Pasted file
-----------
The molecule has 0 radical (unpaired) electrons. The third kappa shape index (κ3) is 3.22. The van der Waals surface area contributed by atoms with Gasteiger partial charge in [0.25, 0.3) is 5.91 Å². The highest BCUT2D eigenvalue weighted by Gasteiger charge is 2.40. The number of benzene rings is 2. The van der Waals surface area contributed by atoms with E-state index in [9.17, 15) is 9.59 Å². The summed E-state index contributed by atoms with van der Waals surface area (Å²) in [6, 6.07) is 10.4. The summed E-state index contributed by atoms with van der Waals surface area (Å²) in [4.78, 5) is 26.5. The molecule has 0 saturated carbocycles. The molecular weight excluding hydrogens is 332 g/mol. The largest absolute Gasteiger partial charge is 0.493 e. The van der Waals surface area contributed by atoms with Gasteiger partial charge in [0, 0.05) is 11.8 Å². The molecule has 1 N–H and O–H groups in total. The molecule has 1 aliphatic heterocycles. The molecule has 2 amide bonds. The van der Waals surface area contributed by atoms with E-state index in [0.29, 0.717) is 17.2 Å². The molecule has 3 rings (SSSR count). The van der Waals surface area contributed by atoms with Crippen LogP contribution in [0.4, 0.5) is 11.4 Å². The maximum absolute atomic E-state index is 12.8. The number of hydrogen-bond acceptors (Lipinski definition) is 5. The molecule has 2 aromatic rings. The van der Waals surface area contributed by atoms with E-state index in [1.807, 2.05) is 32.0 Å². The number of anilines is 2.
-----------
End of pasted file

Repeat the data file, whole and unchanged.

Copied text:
The molecule has 0 radical (unpaired) electrons. The third kappa shape index (κ3) is 3.22. The van der Waals surface area contributed by atoms with Gasteiger partial charge in [0.25, 0.3) is 5.91 Å². The highest BCUT2D eigenvalue weighted by Gasteiger charge is 2.40. The number of benzene rings is 2. The van der Waals surface area contributed by atoms with E-state index in [9.17, 15) is 9.59 Å². The summed E-state index contributed by atoms with van der Waals surface area (Å²) in [6, 6.07) is 10.4. The summed E-state index contributed by atoms with van der Waals surface area (Å²) in [4.78, 5) is 26.5. The molecule has 0 saturated carbocycles. The molecular weight excluding hydrogens is 332 g/mol. The largest absolute Gasteiger partial charge is 0.493 e. The van der Waals surface area contributed by atoms with Gasteiger partial charge in [0, 0.05) is 11.8 Å². The molecule has 1 N–H and O–H groups in total. The molecule has 1 aliphatic heterocycles. The molecule has 2 amide bonds. The van der Waals surface area contributed by atoms with E-state index in [0.29, 0.717) is 17.2 Å². The molecule has 3 rings (SSSR count). The van der Waals surface area contributed by atoms with Crippen LogP contribution in [0.4, 0.5) is 11.4 Å². The maximum absolute atomic E-state index is 12.8. The number of hydrogen-bond acceptors (Lipinski definition) is 5. The molecule has 2 aromatic rings. The van der Waals surface area contributed by atoms with E-state index in [1.807, 2.05) is 32.0 Å². The number of anilines is 2.